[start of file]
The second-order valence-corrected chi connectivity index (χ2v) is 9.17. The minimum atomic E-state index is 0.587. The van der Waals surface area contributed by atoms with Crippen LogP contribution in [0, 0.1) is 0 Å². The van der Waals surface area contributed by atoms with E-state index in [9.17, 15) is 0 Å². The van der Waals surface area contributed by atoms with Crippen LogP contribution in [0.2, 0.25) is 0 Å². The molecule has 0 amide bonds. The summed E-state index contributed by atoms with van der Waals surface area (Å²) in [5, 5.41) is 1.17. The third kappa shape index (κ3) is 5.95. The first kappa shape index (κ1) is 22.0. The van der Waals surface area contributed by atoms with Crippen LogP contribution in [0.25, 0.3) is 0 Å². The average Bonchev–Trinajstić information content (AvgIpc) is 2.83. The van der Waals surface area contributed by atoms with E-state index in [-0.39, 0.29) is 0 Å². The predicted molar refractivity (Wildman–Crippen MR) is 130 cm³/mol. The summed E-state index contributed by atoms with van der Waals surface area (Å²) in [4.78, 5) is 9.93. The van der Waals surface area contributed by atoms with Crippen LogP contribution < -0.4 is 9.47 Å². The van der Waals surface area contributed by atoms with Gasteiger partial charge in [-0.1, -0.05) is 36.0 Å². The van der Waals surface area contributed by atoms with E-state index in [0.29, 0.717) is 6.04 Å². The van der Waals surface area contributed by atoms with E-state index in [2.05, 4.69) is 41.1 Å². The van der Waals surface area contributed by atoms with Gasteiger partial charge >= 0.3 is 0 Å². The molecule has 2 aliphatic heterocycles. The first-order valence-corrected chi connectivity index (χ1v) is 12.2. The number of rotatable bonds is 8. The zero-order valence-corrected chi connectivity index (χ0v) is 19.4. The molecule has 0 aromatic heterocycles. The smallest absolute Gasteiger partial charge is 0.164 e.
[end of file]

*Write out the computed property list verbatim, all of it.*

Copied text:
The second-order valence-corrected chi connectivity index (χ2v) is 9.17. The minimum atomic E-state index is 0.587. The van der Waals surface area contributed by atoms with Crippen LogP contribution in [0, 0.1) is 0 Å². The van der Waals surface area contributed by atoms with E-state index in [9.17, 15) is 0 Å². The van der Waals surface area contributed by atoms with Crippen LogP contribution in [0.2, 0.25) is 0 Å². The molecule has 0 amide bonds. The summed E-state index contributed by atoms with van der Waals surface area (Å²) in [5, 5.41) is 1.17. The third kappa shape index (κ3) is 5.95. The first kappa shape index (κ1) is 22.0. The van der Waals surface area contributed by atoms with Crippen LogP contribution in [0.25, 0.3) is 0 Å². The average Bonchev–Trinajstić information content (AvgIpc) is 2.83. The van der Waals surface area contributed by atoms with E-state index in [-0.39, 0.29) is 0 Å². The predicted molar refractivity (Wildman–Crippen MR) is 130 cm³/mol. The summed E-state index contributed by atoms with van der Waals surface area (Å²) in [4.78, 5) is 9.93. The van der Waals surface area contributed by atoms with Crippen LogP contribution < -0.4 is 9.47 Å². The van der Waals surface area contributed by atoms with Gasteiger partial charge in [-0.1, -0.05) is 36.0 Å². The van der Waals surface area contributed by atoms with E-state index in [0.29, 0.717) is 6.04 Å². The van der Waals surface area contributed by atoms with E-state index in [2.05, 4.69) is 41.1 Å². The van der Waals surface area contributed by atoms with Gasteiger partial charge >= 0.3 is 0 Å². The molecule has 2 aliphatic heterocycles. The first-order valence-corrected chi connectivity index (χ1v) is 12.2. The number of rotatable bonds is 8. The zero-order valence-corrected chi connectivity index (χ0v) is 19.4. The molecule has 0 aromatic heterocycles. The smallest absolute Gasteiger partial charge is 0.164 e.